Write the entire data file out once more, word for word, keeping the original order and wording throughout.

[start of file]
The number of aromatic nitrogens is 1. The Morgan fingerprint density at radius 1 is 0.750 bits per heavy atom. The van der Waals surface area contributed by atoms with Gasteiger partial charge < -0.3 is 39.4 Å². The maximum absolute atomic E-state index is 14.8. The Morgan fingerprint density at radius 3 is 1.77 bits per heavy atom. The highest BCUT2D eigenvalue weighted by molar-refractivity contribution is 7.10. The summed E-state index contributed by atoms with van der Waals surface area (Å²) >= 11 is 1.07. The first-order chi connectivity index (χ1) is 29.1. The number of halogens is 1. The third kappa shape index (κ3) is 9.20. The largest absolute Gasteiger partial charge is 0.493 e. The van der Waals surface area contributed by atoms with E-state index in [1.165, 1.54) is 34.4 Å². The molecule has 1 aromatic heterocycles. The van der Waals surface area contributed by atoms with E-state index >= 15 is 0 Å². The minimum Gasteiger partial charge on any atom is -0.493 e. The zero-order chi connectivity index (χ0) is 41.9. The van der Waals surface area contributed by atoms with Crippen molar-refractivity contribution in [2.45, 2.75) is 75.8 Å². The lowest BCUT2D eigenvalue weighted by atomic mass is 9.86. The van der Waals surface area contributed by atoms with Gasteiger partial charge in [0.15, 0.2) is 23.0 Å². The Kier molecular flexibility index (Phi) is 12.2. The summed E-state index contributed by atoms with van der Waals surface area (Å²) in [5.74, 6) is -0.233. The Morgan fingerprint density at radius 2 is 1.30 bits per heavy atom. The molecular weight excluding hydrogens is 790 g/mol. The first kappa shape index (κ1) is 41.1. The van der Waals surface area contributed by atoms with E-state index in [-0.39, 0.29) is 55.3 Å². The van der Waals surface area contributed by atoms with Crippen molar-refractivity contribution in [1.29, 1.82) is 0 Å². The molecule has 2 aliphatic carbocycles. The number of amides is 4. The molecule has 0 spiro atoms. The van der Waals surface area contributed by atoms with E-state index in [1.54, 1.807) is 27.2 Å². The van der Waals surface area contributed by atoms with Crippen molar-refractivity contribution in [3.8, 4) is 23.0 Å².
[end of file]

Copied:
The number of aromatic nitrogens is 1. The Morgan fingerprint density at radius 1 is 0.750 bits per heavy atom. The van der Waals surface area contributed by atoms with Gasteiger partial charge < -0.3 is 39.4 Å². The maximum absolute atomic E-state index is 14.8. The Morgan fingerprint density at radius 3 is 1.77 bits per heavy atom. The highest BCUT2D eigenvalue weighted by molar-refractivity contribution is 7.10. The summed E-state index contributed by atoms with van der Waals surface area (Å²) >= 11 is 1.07. The first-order chi connectivity index (χ1) is 29.1. The number of halogens is 1. The third kappa shape index (κ3) is 9.20. The largest absolute Gasteiger partial charge is 0.493 e. The van der Waals surface area contributed by atoms with E-state index in [1.165, 1.54) is 34.4 Å². The molecule has 1 aromatic heterocycles. The van der Waals surface area contributed by atoms with E-state index >= 15 is 0 Å². The minimum Gasteiger partial charge on any atom is -0.493 e. The zero-order chi connectivity index (χ0) is 41.9. The van der Waals surface area contributed by atoms with Crippen molar-refractivity contribution in [2.45, 2.75) is 75.8 Å². The lowest BCUT2D eigenvalue weighted by atomic mass is 9.86. The van der Waals surface area contributed by atoms with Gasteiger partial charge in [0.15, 0.2) is 23.0 Å². The Kier molecular flexibility index (Phi) is 12.2. The summed E-state index contributed by atoms with van der Waals surface area (Å²) in [5.74, 6) is -0.233. The Morgan fingerprint density at radius 2 is 1.30 bits per heavy atom. The molecular weight excluding hydrogens is 790 g/mol. The first kappa shape index (κ1) is 41.1. The van der Waals surface area contributed by atoms with E-state index in [-0.39, 0.29) is 55.3 Å². The van der Waals surface area contributed by atoms with Crippen molar-refractivity contribution in [1.29, 1.82) is 0 Å². The molecule has 2 aliphatic carbocycles. The number of amides is 4. The molecule has 0 spiro atoms. The van der Waals surface area contributed by atoms with E-state index in [1.54, 1.807) is 27.2 Å². The van der Waals surface area contributed by atoms with Crippen molar-refractivity contribution in [3.8, 4) is 23.0 Å².